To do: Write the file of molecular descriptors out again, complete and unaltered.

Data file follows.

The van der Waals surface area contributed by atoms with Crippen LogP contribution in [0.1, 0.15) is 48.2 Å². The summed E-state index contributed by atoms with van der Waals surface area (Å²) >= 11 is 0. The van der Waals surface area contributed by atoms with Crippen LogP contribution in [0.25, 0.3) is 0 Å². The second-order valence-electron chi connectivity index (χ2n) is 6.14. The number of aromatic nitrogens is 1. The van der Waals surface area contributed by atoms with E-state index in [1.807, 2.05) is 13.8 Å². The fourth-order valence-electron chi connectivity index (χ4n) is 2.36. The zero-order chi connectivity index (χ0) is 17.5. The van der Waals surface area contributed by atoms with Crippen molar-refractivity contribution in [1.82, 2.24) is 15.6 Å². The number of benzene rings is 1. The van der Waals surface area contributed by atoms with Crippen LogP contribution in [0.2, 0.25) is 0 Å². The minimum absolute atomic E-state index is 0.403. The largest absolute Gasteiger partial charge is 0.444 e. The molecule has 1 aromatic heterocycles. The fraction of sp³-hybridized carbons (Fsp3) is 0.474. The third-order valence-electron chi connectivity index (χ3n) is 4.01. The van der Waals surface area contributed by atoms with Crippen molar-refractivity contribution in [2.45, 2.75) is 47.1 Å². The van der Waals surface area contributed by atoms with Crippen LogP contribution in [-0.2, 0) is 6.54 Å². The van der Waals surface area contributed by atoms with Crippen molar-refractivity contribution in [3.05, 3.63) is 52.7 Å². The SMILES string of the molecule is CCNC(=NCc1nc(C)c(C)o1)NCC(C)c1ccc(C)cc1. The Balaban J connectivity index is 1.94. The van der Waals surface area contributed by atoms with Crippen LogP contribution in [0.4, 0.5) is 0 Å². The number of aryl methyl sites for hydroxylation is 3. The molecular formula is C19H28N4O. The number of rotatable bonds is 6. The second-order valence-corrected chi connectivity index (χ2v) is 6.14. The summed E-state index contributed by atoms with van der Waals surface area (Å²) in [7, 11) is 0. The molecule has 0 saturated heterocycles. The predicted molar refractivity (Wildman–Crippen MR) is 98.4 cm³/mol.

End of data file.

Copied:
The van der Waals surface area contributed by atoms with Crippen LogP contribution in [0.1, 0.15) is 48.2 Å². The summed E-state index contributed by atoms with van der Waals surface area (Å²) >= 11 is 0. The van der Waals surface area contributed by atoms with Crippen LogP contribution in [0.25, 0.3) is 0 Å². The second-order valence-electron chi connectivity index (χ2n) is 6.14. The number of aromatic nitrogens is 1. The van der Waals surface area contributed by atoms with E-state index in [1.807, 2.05) is 13.8 Å². The fourth-order valence-electron chi connectivity index (χ4n) is 2.36. The zero-order chi connectivity index (χ0) is 17.5. The van der Waals surface area contributed by atoms with Crippen molar-refractivity contribution in [1.82, 2.24) is 15.6 Å². The number of benzene rings is 1. The van der Waals surface area contributed by atoms with Crippen LogP contribution in [0.2, 0.25) is 0 Å². The minimum absolute atomic E-state index is 0.403. The largest absolute Gasteiger partial charge is 0.444 e. The molecule has 1 aromatic heterocycles. The fraction of sp³-hybridized carbons (Fsp3) is 0.474. The third-order valence-electron chi connectivity index (χ3n) is 4.01. The van der Waals surface area contributed by atoms with Crippen molar-refractivity contribution in [2.45, 2.75) is 47.1 Å². The van der Waals surface area contributed by atoms with Crippen LogP contribution in [-0.2, 0) is 6.54 Å². The van der Waals surface area contributed by atoms with Crippen molar-refractivity contribution in [3.05, 3.63) is 52.7 Å². The SMILES string of the molecule is CCNC(=NCc1nc(C)c(C)o1)NCC(C)c1ccc(C)cc1. The Balaban J connectivity index is 1.94. The van der Waals surface area contributed by atoms with Crippen LogP contribution in [0.4, 0.5) is 0 Å². The number of aryl methyl sites for hydroxylation is 3. The molecular formula is C19H28N4O. The number of rotatable bonds is 6. The second-order valence-corrected chi connectivity index (χ2v) is 6.14. The summed E-state index contributed by atoms with van der Waals surface area (Å²) in [7, 11) is 0. The molecule has 0 saturated heterocycles. The predicted molar refractivity (Wildman–Crippen MR) is 98.4 cm³/mol.